Annie joined ONE Lab in 2011 as a joint postdoctoral researcher with Prof. Bulovic and Prof. Jeffrey Lang after completing her Ph.D. in electrical engineering at MIT. Her graduate work in Prof. Tayo Akinwande's group (EECS, MIT Microsystems Technology Laboratory) focused on developing organic and oxide semiconductor thin film transistors (TFTs) for large area flexible electronics, particularly a low-temperature-budget, scalable fabrication process for oxide TFT circuits. Now in ONELab, her research interests will focus on the design and fabrication of polymer nanocomposites for ultra low power electronic switches and circuits.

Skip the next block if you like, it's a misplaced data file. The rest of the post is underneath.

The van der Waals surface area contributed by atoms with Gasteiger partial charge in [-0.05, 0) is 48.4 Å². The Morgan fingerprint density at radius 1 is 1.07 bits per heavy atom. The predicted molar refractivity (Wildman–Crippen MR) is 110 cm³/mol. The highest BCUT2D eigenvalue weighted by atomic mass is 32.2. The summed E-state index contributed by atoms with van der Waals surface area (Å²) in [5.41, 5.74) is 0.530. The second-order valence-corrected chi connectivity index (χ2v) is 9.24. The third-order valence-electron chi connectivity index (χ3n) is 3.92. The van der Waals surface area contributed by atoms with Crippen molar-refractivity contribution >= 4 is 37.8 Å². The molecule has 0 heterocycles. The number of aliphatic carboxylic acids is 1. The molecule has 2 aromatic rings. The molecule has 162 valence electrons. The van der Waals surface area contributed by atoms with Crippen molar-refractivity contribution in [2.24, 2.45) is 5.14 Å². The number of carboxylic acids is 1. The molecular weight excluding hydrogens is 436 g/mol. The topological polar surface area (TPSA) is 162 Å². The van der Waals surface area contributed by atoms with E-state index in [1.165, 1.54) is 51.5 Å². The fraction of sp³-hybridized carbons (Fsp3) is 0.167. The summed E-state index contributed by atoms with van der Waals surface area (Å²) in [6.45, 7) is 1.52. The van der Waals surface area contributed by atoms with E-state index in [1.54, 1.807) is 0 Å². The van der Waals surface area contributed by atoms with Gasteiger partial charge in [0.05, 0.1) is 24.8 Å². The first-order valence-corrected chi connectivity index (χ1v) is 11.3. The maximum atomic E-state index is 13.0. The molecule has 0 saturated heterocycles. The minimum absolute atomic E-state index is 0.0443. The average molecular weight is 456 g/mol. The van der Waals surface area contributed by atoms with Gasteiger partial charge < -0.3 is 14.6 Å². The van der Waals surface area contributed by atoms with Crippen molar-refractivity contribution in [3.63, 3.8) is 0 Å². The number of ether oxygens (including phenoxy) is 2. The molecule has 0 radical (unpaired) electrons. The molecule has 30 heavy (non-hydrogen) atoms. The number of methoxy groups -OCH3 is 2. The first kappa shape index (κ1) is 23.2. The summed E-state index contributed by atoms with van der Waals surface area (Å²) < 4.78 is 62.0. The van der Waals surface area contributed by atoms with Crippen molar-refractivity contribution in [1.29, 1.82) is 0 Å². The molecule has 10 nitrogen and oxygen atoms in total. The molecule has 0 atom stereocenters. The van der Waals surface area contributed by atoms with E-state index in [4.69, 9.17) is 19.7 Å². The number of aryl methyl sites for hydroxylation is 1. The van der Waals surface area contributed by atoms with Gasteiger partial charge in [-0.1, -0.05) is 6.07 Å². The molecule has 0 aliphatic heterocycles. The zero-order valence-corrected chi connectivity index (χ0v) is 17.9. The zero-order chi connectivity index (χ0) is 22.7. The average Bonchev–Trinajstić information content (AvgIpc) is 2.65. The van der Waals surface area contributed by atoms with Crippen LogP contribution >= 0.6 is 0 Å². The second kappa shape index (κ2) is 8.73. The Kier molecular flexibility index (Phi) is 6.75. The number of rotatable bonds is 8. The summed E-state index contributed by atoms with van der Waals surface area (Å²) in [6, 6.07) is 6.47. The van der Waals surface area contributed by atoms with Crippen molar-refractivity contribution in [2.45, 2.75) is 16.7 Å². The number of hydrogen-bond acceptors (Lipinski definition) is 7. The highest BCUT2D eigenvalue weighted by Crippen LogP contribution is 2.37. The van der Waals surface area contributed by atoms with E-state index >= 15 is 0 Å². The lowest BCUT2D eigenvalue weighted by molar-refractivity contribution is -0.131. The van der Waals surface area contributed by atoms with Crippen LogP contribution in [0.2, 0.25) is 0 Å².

Mengfei Wu

mwu1 [at] mit.edu

Office: 13-3145

Phone: 617.324.8110

Mengfei Wu joined ONE Lab in September 2013 as a Ph.D. candidate in Electrical Engineering at MIT. She received her B.A. in Engineering and M.Eng. from the University of Cambridge in 2012. As an undergraduate, she worked on graphene photodetectors enhanced by surface plasmon polaritons under the supervision of Prof. Andrea Ferrari. Her current research at ONE lab focuses on hybrid solar cells based on organic materials and quantum dots, as well as the study of charge transport in these disordered materials. Mengfei is co-advised by Prof. Marc Baldo in the Soft Semiconductor Group at MIT.

Tony Zhu

hanz [at] mit.edu

Office: 13-3154

Phone: 617.452.3194